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A Tale of Two Partitions

T he Indian subcontinent and Palestine were partitioned at the same time and to help nation building their first generational partition narratives were based on selective memory. The second generational narratives by scholars question the earlier "official" ones. However, Palestinian intellectuals face a difficult task questioning the dominant narratives since their people are still struggling for a national territory.


A Tale of Two Partitions

S S Tabraz, D Sambandhan

first partition of Palestine took place in 1921, following the League of Nation’s granting of mandate to Britain to govern the territory, leading to the establishment of Transjordan (Jordan). The second partition

The Indian subcontinent and Palestine were partitioned at the same time and to help nation building their first generational partition narratives were based on selective memory. The second generational narratives by scholars question the earlier “official” ones. However, Palestinian intellectuals face a difficult task questioning the dominant narratives since their people are still struggling for a national territory.

n August 14-15, 1947 the Indian subcontinent and nine months later on May 14, 1948, Palestine were partitioned to resolve the most contentious issue of postcolonial governance in the then British territories. Apart from the fact that one of the principal parties in both these disengagements was British and the basis of the disengagement was religious/ethnic, nothing seems to be similar in these two cases. Yet there is a striking resemblance between these cases when seen from the perspective of how partition in each case is remembered; how state-building projects in India, Pakistan, Israel and among Palestinians have shaped the partition narratives of the respective first generation; and finally, how these dominant narratives were revisioned by the scholars within the second generation. This makes possible the comparison between these historically simultaneous partitions, the ensuing nation building processes and the way in which they are still remembered and contested.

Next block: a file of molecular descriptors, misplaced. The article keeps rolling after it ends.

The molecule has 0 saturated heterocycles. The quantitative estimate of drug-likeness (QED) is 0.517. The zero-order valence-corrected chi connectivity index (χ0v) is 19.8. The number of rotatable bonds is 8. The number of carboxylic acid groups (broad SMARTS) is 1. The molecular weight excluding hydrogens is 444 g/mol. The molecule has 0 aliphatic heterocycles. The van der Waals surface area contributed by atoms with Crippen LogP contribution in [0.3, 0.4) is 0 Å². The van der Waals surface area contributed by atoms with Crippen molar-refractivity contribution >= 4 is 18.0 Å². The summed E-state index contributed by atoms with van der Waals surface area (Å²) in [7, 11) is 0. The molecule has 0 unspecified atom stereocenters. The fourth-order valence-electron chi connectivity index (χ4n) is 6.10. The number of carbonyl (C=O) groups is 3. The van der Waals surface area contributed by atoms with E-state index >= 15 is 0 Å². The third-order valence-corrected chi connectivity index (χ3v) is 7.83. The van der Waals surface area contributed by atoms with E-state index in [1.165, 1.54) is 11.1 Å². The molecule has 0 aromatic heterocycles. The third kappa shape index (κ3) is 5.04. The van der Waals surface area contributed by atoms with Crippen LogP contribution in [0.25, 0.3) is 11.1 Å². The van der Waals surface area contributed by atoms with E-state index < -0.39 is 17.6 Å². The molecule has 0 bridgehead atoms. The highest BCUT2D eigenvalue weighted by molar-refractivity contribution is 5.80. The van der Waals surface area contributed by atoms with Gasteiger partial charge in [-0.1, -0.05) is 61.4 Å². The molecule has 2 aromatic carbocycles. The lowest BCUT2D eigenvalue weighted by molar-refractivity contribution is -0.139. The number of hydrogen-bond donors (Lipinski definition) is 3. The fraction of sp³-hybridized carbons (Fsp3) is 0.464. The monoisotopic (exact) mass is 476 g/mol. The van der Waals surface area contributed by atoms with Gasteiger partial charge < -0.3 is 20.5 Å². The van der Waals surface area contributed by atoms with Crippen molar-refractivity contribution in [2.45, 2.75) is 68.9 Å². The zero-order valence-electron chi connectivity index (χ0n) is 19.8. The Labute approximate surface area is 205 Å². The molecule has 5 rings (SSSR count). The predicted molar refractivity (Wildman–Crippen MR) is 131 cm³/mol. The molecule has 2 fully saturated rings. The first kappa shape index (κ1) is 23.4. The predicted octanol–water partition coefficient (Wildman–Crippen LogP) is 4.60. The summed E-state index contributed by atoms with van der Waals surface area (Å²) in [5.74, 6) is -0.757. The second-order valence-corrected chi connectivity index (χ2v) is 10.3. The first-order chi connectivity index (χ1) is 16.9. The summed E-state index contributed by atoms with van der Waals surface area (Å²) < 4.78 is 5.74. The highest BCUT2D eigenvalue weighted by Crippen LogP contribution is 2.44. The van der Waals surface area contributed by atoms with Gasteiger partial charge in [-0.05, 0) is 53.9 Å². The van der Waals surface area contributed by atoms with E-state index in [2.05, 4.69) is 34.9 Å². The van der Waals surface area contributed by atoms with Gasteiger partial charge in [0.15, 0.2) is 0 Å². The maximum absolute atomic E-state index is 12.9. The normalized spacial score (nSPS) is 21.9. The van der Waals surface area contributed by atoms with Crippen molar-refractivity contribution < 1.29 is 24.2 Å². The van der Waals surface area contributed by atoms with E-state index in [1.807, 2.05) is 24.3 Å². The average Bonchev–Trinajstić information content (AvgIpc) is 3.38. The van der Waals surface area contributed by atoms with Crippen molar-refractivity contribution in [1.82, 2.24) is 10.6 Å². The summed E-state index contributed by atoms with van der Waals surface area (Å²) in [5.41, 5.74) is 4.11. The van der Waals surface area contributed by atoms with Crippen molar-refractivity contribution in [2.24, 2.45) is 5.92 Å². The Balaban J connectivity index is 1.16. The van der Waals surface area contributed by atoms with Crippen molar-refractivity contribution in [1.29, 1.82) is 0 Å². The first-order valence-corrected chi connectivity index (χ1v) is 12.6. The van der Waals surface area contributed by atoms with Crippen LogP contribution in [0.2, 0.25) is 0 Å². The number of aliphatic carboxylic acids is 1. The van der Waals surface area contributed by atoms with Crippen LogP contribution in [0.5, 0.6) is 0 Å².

Remembering ‘1947’ and ‘1948’ Corresponding to the collective memories of overwhelming pain and torture the “partition” of 1947 in the subcontinent is a singular event the scale of which remains unprecedented in human history: some 10 million people were displaced and between 1.5 and 2 million people perished in an orgy of violence and bloodshed. Indeed, to millions of Indians and Pakistanis who actually lived through that horrendous event, and to their children and grand children, the term “partition” triggers off traumatic memories but these memories, in an unusual paradox, also end up in a tension of opposites. The pain and sufferings of partition, of course, were eventually redeemed in the end in south Asia by the triumph of core narratives of national liberation leading to the birth of two sovereign nation states – India and Pakistan.

Unlike in south Asia, partition was not a clean and one-time affair in Palestine. The endorsed by the United Nations General Assembly on November 29, 1947 became, for all practical purposes, notional as it was rejected outright by Palestinian Arabs, though fully accepted by the Israelis. This notional plan eventually became the basis for Israelis to declare their inde pendence when the British at long last withdrew in 1948, an event which became the genesis of Arab-Israeli conflict. Hence, it is “1948” which has come to invoke painful partition memories in Israeli and Palestinian narratives.